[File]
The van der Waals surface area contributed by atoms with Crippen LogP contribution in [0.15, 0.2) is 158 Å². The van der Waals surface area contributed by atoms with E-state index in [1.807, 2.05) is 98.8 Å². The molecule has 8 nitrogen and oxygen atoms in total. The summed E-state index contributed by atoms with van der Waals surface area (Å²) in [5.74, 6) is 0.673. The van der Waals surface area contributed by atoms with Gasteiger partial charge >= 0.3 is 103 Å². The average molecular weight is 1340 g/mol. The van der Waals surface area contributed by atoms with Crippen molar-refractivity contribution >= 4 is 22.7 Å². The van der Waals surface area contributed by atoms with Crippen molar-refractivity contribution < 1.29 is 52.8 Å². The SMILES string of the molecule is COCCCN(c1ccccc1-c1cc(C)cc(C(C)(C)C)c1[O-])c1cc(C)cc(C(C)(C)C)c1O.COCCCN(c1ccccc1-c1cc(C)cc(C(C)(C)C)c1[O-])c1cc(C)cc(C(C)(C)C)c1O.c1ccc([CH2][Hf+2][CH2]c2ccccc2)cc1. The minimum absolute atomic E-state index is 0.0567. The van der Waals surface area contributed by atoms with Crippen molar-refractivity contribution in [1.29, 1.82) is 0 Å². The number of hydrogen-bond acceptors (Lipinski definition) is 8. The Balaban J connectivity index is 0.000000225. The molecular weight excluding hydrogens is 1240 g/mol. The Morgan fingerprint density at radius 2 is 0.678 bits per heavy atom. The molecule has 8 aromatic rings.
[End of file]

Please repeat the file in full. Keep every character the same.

The van der Waals surface area contributed by atoms with Crippen LogP contribution in [0.15, 0.2) is 158 Å². The van der Waals surface area contributed by atoms with E-state index in [1.807, 2.05) is 98.8 Å². The molecule has 8 nitrogen and oxygen atoms in total. The summed E-state index contributed by atoms with van der Waals surface area (Å²) in [5.74, 6) is 0.673. The van der Waals surface area contributed by atoms with Gasteiger partial charge >= 0.3 is 103 Å². The average molecular weight is 1340 g/mol. The van der Waals surface area contributed by atoms with Crippen molar-refractivity contribution >= 4 is 22.7 Å². The van der Waals surface area contributed by atoms with Crippen molar-refractivity contribution < 1.29 is 52.8 Å². The SMILES string of the molecule is COCCCN(c1ccccc1-c1cc(C)cc(C(C)(C)C)c1[O-])c1cc(C)cc(C(C)(C)C)c1O.COCCCN(c1ccccc1-c1cc(C)cc(C(C)(C)C)c1[O-])c1cc(C)cc(C(C)(C)C)c1O.c1ccc([CH2][Hf+2][CH2]c2ccccc2)cc1. The minimum absolute atomic E-state index is 0.0567. The van der Waals surface area contributed by atoms with Crippen molar-refractivity contribution in [1.29, 1.82) is 0 Å². The number of hydrogen-bond acceptors (Lipinski definition) is 8. The Balaban J connectivity index is 0.000000225. The molecular weight excluding hydrogens is 1240 g/mol. The Morgan fingerprint density at radius 2 is 0.678 bits per heavy atom. The molecule has 8 aromatic rings.